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Hospital staff overworked, support from province needed, Ontario union says

A union representing Ontario hospital workers is calling for an injection of funding into the province’s health-care system to help curtail what they call a worsening staffing crisis.

CUPE’s Ontario Council of Hospital Unions says their members – who include registered practical nurses, personal support workers and clerical staff – are experiencing crushing workloads in understaffed hospitals and the situation is taking a toll on their well-being.

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Secretary-treasurer Sharon Richer says a recent survey of more than 750 members indicates two in five workers have contemplated leaving their jobs and a similar amount dread going to work because of the heavy workload.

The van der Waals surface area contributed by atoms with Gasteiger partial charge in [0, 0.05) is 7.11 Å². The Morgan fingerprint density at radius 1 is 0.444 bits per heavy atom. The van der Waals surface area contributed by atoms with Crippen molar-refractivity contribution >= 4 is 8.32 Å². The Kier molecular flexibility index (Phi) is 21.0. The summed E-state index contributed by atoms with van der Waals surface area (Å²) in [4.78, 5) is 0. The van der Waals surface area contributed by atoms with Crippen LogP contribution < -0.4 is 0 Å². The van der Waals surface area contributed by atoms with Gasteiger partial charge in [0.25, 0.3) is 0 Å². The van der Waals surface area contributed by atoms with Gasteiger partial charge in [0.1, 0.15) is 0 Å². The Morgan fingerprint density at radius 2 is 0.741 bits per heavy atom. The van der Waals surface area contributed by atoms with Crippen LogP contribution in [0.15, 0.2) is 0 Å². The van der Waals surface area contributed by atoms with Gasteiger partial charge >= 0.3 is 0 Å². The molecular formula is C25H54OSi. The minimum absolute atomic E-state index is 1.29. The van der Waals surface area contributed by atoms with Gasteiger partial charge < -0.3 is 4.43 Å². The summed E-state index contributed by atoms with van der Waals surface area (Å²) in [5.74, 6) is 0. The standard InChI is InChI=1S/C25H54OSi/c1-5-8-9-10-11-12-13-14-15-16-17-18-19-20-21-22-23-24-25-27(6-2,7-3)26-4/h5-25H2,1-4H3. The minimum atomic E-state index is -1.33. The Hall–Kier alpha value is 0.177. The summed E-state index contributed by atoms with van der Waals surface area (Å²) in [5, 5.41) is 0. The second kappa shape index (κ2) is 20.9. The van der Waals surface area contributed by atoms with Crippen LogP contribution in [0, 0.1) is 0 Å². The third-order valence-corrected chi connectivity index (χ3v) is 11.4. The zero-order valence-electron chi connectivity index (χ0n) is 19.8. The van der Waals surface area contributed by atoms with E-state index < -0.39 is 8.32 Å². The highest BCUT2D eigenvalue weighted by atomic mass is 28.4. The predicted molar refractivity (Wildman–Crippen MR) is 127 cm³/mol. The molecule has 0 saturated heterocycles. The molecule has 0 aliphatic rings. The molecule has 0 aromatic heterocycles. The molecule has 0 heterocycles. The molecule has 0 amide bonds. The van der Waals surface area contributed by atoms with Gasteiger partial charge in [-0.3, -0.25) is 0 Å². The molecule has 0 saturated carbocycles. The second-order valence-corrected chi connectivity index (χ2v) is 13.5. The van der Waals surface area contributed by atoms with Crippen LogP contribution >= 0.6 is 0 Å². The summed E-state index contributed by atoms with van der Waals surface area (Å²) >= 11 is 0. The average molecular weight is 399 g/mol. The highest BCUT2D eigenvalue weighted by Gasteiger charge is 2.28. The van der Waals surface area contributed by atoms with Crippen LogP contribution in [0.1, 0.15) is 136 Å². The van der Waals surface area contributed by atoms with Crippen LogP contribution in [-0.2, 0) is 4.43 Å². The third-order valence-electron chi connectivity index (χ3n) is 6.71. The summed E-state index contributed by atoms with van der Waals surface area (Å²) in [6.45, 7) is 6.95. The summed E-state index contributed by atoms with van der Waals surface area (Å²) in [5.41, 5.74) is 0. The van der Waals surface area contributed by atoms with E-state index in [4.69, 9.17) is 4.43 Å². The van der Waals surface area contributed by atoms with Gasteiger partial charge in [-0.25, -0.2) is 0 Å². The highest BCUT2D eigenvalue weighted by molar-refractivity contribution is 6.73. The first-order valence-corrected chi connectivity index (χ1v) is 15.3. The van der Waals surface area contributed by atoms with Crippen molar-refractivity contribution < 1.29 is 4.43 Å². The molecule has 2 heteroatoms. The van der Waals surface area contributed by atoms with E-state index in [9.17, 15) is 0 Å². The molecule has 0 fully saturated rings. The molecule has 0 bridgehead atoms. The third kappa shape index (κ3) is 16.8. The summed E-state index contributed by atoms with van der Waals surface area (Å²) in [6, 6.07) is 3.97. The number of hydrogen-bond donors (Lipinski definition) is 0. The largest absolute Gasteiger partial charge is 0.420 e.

As the union bargains for a new contract, it’s calling on the government to increase full-time staff in hospitals and to follow British Columbia’s lead by bringing in mandated minimum staff-to-patient ratios.

To help meet those proposals, the union wants the province to invest $1.25 billion annually over the next four years on top of inflation.

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The province’s independent fiscal watchdog has said the government needs to add more than 86,000 nurses and personal support workers by 2028 to get back to pre-pandemic staff levels and meet commitments to expand hospitals, home care and long-term care.

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